Finding Ourselves in Multicultural Literature
Let's begin with a scenario. Imagine you are a member of a large group that recently took a group photograph. Someone has just handed you the photograph. What do you look for? Are you wondering what the background foliage looks like? Are you looking at the clouds in the sky? Perhaps, but you are most likely looking for yourself. This is a natural response. We often desire to see ourselves in images, whether it is a photograph or literature. Readers are often searching for connections to characters, places, and experiences, and many times, this is why we are most drawn into a text.
Rudine Sims Bishop, Professor Emerita of Education at the Ohio State University, is an expert in children's multicultural literature. She is well known for describing books as windows, mirrors, or sliding glass doors. Bishop describes literature as having the power to transform "human experience and reflect it back to us, and in that reflection, we can see our own lives and experiences as part of the human experiences"(p. 1). In other words, we see ourselves as mattering in the world.
Bishop also describes literature as windows that offer views of the world that may be "real or imagined, familiar or strange"(p. 1). Readers may be introduced to characters uniquely different from anyone they have ever met. They may be transported into a magical world where 12-year-olds wave wands and speak spells and risk their lives for their friends and cherished teachers, Professor Dumbledore and Professor McGonagall (Rowling, Harry Potter series). Perhaps they accompany Meg, Charles Wallace, Mrs. Who, and Mrs. Which to search for their father and understand tesseracts to discover wrinkles in space and time (L'Engle, A Wrinkle in Time). Readers may immerse themselves in a poetic narrative to learn more about the power of sports and relationships to unite a family as in Kwame Alexander's The Crossover. Whether the text serves as a mirror or window, readers are offered an opportunity to push open a sliding glass door, step into the literature, and become part of the story.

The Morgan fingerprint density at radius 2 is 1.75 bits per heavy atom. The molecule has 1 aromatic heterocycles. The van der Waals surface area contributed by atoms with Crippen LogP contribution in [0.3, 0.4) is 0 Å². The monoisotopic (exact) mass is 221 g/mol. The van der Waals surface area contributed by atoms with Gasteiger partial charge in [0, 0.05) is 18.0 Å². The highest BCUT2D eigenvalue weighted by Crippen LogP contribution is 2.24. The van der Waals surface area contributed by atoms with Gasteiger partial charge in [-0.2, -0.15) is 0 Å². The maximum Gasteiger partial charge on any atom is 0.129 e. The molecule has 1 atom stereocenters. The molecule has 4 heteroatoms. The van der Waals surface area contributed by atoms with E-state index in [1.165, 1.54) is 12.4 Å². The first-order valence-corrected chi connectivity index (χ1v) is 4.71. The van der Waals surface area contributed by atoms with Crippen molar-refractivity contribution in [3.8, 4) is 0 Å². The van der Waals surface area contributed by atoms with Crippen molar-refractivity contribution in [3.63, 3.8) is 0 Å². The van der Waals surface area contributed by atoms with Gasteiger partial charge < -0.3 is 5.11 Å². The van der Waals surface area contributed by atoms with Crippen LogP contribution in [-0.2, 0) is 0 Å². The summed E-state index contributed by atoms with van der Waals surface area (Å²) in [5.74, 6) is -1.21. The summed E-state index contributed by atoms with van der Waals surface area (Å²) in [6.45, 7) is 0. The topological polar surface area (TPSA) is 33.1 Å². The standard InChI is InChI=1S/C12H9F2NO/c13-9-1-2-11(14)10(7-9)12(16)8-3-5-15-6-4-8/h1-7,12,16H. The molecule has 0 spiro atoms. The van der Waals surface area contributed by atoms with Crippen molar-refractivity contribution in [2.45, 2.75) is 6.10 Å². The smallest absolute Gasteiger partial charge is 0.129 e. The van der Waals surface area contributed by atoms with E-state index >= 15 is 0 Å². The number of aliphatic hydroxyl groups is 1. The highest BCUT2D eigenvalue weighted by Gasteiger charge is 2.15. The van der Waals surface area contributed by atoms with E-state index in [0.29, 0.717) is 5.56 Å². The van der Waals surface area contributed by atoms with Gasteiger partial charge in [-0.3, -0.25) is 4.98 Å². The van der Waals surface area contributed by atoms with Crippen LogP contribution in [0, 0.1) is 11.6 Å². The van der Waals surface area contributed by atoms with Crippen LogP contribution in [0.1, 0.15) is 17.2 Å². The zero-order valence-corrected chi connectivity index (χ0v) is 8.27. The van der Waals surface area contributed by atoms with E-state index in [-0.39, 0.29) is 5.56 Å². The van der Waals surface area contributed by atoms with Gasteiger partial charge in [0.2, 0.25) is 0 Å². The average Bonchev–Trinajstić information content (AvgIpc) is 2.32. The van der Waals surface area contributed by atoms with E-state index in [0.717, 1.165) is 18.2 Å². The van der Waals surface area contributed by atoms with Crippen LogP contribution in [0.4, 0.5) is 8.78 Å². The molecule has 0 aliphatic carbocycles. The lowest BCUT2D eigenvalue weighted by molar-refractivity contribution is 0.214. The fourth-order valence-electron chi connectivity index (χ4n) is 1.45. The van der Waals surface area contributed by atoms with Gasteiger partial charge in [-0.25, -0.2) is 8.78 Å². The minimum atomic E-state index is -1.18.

So how do we ensure that children have access to literature that can serve as mirrors, windows, and/or sliding glass doors? And how might we engage our students in literature that may not speak to them immediately; how can we inspire them to peer into a window, view a new world, and make powerful connections with that story? The short answer is that we can accomplish this through interactive read-alouds and dialogue; however, excitement about reading and engagement in stories also requires a multicultural classroom library. This kind of library features books with real and imagined, familiar and strange settings and complex characters with whom students can connect.
We believe it is important to take stock of the books in your classroom library. Are students able to find books that reflect their experiences to see themselves as part of the larger human experience? Can students select literature that challenges them to take on new perspectives, to feel empathy and a connection to characters whose lives are quite different from their own? And can students identify books that entice them so that they can't help but push open the sliding glass door and step through? Literature has the power to serve as windows, mirrors and sliding glass doors, so let's make sure our classroom libraries are full of multicultural books that speak to all of the students we are so privileged to teach.
Ernest and Jodene Morrell
Find curated suggestions to build your multicultural classroom library at the CLE's Pinterest page.
Morrell, E. & Morrell, J. (2012). Multicultural readings of multicultural literature and the promotion of social awareness in ELA classrooms. New England Reading Association Journal, 47(2), 10 - 16.